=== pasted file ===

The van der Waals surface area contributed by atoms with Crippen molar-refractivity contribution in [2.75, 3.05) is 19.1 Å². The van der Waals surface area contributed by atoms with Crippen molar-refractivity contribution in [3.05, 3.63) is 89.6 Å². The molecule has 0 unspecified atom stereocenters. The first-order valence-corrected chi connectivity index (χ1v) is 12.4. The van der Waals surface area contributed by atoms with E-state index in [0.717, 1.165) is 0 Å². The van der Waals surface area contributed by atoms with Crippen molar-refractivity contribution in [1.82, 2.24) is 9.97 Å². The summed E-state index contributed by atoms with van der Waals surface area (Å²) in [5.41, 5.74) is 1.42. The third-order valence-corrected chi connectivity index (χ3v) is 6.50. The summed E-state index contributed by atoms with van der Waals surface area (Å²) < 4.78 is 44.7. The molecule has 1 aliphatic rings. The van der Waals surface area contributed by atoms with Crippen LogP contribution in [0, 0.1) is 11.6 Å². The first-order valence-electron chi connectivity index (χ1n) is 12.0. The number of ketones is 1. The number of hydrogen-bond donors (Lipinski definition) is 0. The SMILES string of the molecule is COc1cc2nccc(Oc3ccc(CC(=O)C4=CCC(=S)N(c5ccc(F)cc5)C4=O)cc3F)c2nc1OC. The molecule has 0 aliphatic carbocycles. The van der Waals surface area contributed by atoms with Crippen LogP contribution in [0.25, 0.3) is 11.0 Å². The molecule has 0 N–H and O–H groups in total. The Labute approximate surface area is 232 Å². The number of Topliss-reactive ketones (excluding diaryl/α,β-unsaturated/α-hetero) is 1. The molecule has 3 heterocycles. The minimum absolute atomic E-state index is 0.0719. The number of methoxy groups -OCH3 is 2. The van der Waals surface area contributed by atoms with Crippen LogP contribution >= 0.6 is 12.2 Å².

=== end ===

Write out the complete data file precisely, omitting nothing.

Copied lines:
The van der Waals surface area contributed by atoms with Crippen molar-refractivity contribution in [2.75, 3.05) is 19.1 Å². The van der Waals surface area contributed by atoms with Crippen molar-refractivity contribution in [3.05, 3.63) is 89.6 Å². The molecule has 0 unspecified atom stereocenters. The first-order valence-corrected chi connectivity index (χ1v) is 12.4. The van der Waals surface area contributed by atoms with E-state index in [0.717, 1.165) is 0 Å². The van der Waals surface area contributed by atoms with Crippen molar-refractivity contribution in [1.82, 2.24) is 9.97 Å². The summed E-state index contributed by atoms with van der Waals surface area (Å²) in [5.41, 5.74) is 1.42. The third-order valence-corrected chi connectivity index (χ3v) is 6.50. The summed E-state index contributed by atoms with van der Waals surface area (Å²) < 4.78 is 44.7. The molecule has 1 aliphatic rings. The van der Waals surface area contributed by atoms with Crippen LogP contribution in [0, 0.1) is 11.6 Å². The first-order valence-electron chi connectivity index (χ1n) is 12.0. The number of ketones is 1. The number of hydrogen-bond donors (Lipinski definition) is 0. The SMILES string of the molecule is COc1cc2nccc(Oc3ccc(CC(=O)C4=CCC(=S)N(c5ccc(F)cc5)C4=O)cc3F)c2nc1OC. The molecule has 0 aliphatic carbocycles. The van der Waals surface area contributed by atoms with Crippen LogP contribution in [0.25, 0.3) is 11.0 Å². The molecule has 0 N–H and O–H groups in total. The Labute approximate surface area is 232 Å². The number of Topliss-reactive ketones (excluding diaryl/α,β-unsaturated/α-hetero) is 1. The molecule has 3 heterocycles. The minimum absolute atomic E-state index is 0.0719. The number of methoxy groups -OCH3 is 2. The van der Waals surface area contributed by atoms with Crippen LogP contribution >= 0.6 is 12.2 Å².